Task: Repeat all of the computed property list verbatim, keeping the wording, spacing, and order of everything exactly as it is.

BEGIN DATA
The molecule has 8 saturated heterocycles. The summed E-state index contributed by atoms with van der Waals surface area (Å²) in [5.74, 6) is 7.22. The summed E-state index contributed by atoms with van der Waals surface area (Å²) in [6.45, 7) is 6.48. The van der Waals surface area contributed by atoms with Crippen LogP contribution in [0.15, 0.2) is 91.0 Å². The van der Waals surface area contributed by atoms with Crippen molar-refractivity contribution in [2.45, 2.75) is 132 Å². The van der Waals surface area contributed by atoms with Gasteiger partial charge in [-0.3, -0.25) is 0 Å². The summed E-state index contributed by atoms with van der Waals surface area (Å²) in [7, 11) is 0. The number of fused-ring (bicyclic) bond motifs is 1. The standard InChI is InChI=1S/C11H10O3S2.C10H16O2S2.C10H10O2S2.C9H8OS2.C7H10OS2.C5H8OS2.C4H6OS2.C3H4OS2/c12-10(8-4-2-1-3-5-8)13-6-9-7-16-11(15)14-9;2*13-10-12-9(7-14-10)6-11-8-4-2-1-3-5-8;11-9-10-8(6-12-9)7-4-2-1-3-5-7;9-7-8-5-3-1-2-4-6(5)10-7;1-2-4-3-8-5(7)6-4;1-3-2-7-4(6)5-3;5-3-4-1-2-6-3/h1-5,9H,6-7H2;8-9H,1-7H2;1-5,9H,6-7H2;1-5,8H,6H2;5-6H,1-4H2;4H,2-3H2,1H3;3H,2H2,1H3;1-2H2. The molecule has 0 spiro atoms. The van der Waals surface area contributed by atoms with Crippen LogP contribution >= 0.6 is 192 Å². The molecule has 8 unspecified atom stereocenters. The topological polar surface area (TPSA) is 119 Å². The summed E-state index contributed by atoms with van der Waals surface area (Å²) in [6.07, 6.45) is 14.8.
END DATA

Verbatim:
The molecule has 8 saturated heterocycles. The summed E-state index contributed by atoms with van der Waals surface area (Å²) in [5.74, 6) is 7.22. The summed E-state index contributed by atoms with van der Waals surface area (Å²) in [6.45, 7) is 6.48. The van der Waals surface area contributed by atoms with Crippen LogP contribution in [0.15, 0.2) is 91.0 Å². The van der Waals surface area contributed by atoms with Crippen molar-refractivity contribution in [2.45, 2.75) is 132 Å². The van der Waals surface area contributed by atoms with Gasteiger partial charge in [-0.3, -0.25) is 0 Å². The summed E-state index contributed by atoms with van der Waals surface area (Å²) in [7, 11) is 0. The number of fused-ring (bicyclic) bond motifs is 1. The standard InChI is InChI=1S/C11H10O3S2.C10H16O2S2.C10H10O2S2.C9H8OS2.C7H10OS2.C5H8OS2.C4H6OS2.C3H4OS2/c12-10(8-4-2-1-3-5-8)13-6-9-7-16-11(15)14-9;2*13-10-12-9(7-14-10)6-11-8-4-2-1-3-5-8;11-9-10-8(6-12-9)7-4-2-1-3-5-7;9-7-8-5-3-1-2-4-6(5)10-7;1-2-4-3-8-5(7)6-4;1-3-2-7-4(6)5-3;5-3-4-1-2-6-3/h1-5,9H,6-7H2;8-9H,1-7H2;1-5,9H,6-7H2;1-5,8H,6H2;5-6H,1-4H2;4H,2-3H2,1H3;3H,2H2,1H3;1-2H2. The molecule has 0 spiro atoms. The van der Waals surface area contributed by atoms with Crippen LogP contribution >= 0.6 is 192 Å². The molecule has 8 unspecified atom stereocenters. The topological polar surface area (TPSA) is 119 Å². The summed E-state index contributed by atoms with van der Waals surface area (Å²) in [6.07, 6.45) is 14.8.